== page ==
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David Mahlobo collected spy agency millions for Jacob Zuma, witness tells Zondo commission

Former intelligence minister David Mahlobo and former president Jacob Zuma Picture: Phill Magakoe/African News Agency (ANA) Archives

Former intelligence minister David Mahlobo and former president Jacob Zuma Picture: Phill Magakoe/African News Agency (ANA) Archives

Published Jan 29, 2021


Johannesburg - The Commission of Inquiry into State Capture on Thursday heard how former intelligence minister David Mahlobo received millions of rand in cash from the State Security Agency (SSA) that were to be delivered to ex-president Jacob Zuma.

The commission continued hearing explosive evidence by a secret witness only identified “Ms K” relating to the SSA’s spending of millions of rand.

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Ms K maintained that Mahlobo, who is now deputy Human Settlements, Water and Sanitation minister, was directly involved in operations and in handling cash withdrawn for the chief directorate for special operations.

Mahlobo, who also held energy portfolio in Zuma’s Cabinet and is a member of the ANC’s national executive committee, is said to have continuously approved the utilisation of retained earnings to fund operations, despite advice that the retained earnings (or unexpended funds) should be saved and utilised for infrastructure development to develop the SSA’s intelligence capabilities.

Under Mahlobo’s watch, Ms K said, Thulani Dlomo, who is the SSA’s former deputy director-general responsible for counter intelligence and South Africa's erstwhile ambassador to Japan, alongside the agency’s former director-general Sonto Kudjoe initiated and approved Project Mayibuye in January 2015.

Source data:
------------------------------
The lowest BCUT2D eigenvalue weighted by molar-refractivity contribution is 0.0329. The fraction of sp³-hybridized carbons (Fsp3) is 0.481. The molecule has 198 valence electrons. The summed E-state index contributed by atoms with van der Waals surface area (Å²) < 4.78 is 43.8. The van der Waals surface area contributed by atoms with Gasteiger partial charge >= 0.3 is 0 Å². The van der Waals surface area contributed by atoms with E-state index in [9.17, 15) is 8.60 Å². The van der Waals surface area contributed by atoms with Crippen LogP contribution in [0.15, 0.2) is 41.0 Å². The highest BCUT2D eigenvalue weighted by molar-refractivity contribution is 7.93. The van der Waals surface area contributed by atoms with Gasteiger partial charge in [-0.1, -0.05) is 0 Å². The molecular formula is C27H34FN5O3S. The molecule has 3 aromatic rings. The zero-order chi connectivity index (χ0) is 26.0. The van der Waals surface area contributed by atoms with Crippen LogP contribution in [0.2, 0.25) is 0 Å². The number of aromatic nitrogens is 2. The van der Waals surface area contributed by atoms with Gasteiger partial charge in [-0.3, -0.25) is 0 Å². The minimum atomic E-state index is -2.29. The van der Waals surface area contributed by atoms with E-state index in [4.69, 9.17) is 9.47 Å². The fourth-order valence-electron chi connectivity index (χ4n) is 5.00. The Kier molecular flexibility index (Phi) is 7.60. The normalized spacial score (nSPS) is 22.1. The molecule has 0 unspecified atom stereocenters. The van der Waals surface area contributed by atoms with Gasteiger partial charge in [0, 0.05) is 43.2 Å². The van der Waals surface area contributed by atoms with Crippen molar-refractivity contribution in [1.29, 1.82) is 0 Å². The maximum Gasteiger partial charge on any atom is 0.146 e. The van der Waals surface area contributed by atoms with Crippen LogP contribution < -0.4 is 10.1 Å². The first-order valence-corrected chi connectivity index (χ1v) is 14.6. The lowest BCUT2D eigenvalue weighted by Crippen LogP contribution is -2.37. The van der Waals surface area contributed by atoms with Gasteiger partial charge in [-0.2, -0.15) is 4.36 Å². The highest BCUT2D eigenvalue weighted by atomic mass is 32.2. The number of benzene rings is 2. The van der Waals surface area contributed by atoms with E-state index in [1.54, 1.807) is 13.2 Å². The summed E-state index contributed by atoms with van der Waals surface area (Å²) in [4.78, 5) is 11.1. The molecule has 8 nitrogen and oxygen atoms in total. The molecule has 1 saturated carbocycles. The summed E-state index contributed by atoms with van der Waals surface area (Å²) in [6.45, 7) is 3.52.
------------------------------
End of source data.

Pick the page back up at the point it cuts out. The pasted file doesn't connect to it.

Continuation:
The project was renewed and continued after Kudjoe’s departure and Arthur Fraser’s subsequent arrival in September 2016 to replace her.

According to Ms K, the project was set up to provide counter-intelligence support that would enable stepping up state authority and its organs of governance (justice, Parliament, provincial legislatures) against hostile behaviour or radical intent aimed at undermining the rule of law and governance in general.

She said an SSA agent, whose pseudonym is Frank, confirmed that he dropped monthly withdrawals of R2.5m at Mahlobo’s office for onward delivery to Zuma.

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However, Ms K added that Project Veza, of which she is project manager and is probing widespread malfeasance at the SSA, has not found evidence that Zuma indeed received that money.

She said there were attempts to grill Mahlobo about the matter when he was an ordinary MP after Zuma was ousted in February 2018 through engagements with another former state security minister, Dipuo Letsatsi-Duba.

”We crafted letters with certain questions, we asked that via the former minister’s office these be disseminated. It was not just him (Mahlobo), it also included another former minister and other senior officials that had left the organisation. The letter was delivered back to the (Project Veza investigation) team and when he (Mahlobo) was contacted he actually scolded the member of the team,” Ms K said.

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She highlighted that Mahlobo told the “Project Veza” member to inform Letsatsi-Duba that “he will expose her” and that was where the matter ended.

Asked by evidence leader Paul Pretorius whether the money reached Zuma, Ms K said “Project Veza” did not have that capacity to investigate fully.

”Had we engaged him I think we would have tried to establish if indeed he received it. We were going to put these allegations to him,” she said.

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Another SSA agent,whose pseudonym is Lilly, told the “Project Veza” team that these monthly payments amounted to R24m in 2015/16 and increased to R54.1m in 2016/17.

Ms K further testified that Frank, also a pseudonym, received firm instructions from Mahlobo that these amounts must be made available notwithstanding challenges in accessing these funds.

The commission continues today, when Ms K is expected to conclude her evidence.

Political Bureau

Related Topics:

Jacob Zuma